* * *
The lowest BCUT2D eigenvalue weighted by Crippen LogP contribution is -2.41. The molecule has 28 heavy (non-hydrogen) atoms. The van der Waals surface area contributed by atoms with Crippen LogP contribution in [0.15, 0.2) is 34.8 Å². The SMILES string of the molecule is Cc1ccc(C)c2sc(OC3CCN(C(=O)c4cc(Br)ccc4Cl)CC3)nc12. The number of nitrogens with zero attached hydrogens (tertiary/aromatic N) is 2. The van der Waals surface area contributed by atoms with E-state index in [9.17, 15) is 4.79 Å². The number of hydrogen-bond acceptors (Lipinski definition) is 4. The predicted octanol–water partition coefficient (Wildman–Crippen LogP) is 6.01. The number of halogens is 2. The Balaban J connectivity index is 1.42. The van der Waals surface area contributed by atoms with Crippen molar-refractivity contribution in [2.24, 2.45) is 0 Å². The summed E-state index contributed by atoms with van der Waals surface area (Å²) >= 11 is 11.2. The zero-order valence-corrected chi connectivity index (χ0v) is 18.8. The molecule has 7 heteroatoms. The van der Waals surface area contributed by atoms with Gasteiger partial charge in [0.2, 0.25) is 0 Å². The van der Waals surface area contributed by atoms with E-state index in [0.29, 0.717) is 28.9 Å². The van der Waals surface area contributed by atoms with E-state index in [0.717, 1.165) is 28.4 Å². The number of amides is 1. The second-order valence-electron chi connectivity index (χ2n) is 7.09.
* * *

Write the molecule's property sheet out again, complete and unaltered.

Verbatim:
The lowest BCUT2D eigenvalue weighted by Crippen LogP contribution is -2.41. The molecule has 28 heavy (non-hydrogen) atoms. The van der Waals surface area contributed by atoms with Crippen LogP contribution in [0.15, 0.2) is 34.8 Å². The SMILES string of the molecule is Cc1ccc(C)c2sc(OC3CCN(C(=O)c4cc(Br)ccc4Cl)CC3)nc12. The number of nitrogens with zero attached hydrogens (tertiary/aromatic N) is 2. The van der Waals surface area contributed by atoms with E-state index in [9.17, 15) is 4.79 Å². The number of hydrogen-bond acceptors (Lipinski definition) is 4. The predicted octanol–water partition coefficient (Wildman–Crippen LogP) is 6.01. The number of halogens is 2. The Balaban J connectivity index is 1.42. The van der Waals surface area contributed by atoms with Crippen molar-refractivity contribution in [2.24, 2.45) is 0 Å². The summed E-state index contributed by atoms with van der Waals surface area (Å²) >= 11 is 11.2. The zero-order valence-corrected chi connectivity index (χ0v) is 18.8. The molecule has 7 heteroatoms. The van der Waals surface area contributed by atoms with Gasteiger partial charge in [0.2, 0.25) is 0 Å². The van der Waals surface area contributed by atoms with E-state index in [0.29, 0.717) is 28.9 Å². The van der Waals surface area contributed by atoms with E-state index in [0.717, 1.165) is 28.4 Å². The number of amides is 1. The second-order valence-electron chi connectivity index (χ2n) is 7.09.